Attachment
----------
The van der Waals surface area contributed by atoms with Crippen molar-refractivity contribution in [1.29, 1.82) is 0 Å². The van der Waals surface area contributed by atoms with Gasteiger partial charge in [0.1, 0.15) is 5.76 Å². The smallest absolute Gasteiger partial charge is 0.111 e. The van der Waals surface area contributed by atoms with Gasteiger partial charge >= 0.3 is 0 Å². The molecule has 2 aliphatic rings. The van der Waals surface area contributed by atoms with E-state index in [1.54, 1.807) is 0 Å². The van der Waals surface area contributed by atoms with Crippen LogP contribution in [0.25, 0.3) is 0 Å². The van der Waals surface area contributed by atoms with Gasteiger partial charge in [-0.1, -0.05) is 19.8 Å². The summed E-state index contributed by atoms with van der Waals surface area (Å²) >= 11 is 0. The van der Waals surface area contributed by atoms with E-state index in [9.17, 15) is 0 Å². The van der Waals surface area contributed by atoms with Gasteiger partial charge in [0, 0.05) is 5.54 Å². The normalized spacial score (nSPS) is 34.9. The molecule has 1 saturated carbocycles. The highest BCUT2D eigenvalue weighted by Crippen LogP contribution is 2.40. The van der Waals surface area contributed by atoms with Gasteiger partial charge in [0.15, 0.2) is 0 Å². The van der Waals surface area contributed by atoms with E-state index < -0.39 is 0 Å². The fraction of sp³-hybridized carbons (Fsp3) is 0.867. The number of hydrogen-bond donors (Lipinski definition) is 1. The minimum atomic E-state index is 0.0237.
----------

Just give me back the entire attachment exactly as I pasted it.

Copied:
The van der Waals surface area contributed by atoms with Crippen molar-refractivity contribution in [1.29, 1.82) is 0 Å². The van der Waals surface area contributed by atoms with Gasteiger partial charge in [0.1, 0.15) is 5.76 Å². The smallest absolute Gasteiger partial charge is 0.111 e. The van der Waals surface area contributed by atoms with Gasteiger partial charge >= 0.3 is 0 Å². The molecule has 2 aliphatic rings. The van der Waals surface area contributed by atoms with E-state index in [1.54, 1.807) is 0 Å². The van der Waals surface area contributed by atoms with Crippen LogP contribution in [0.25, 0.3) is 0 Å². The van der Waals surface area contributed by atoms with Gasteiger partial charge in [-0.1, -0.05) is 19.8 Å². The summed E-state index contributed by atoms with van der Waals surface area (Å²) >= 11 is 0. The van der Waals surface area contributed by atoms with E-state index in [9.17, 15) is 0 Å². The van der Waals surface area contributed by atoms with Gasteiger partial charge in [0, 0.05) is 5.54 Å². The normalized spacial score (nSPS) is 34.9. The molecule has 1 saturated carbocycles. The highest BCUT2D eigenvalue weighted by Crippen LogP contribution is 2.40. The van der Waals surface area contributed by atoms with Gasteiger partial charge in [0.15, 0.2) is 0 Å². The van der Waals surface area contributed by atoms with E-state index < -0.39 is 0 Å². The fraction of sp³-hybridized carbons (Fsp3) is 0.867. The number of hydrogen-bond donors (Lipinski definition) is 1. The minimum atomic E-state index is 0.0237.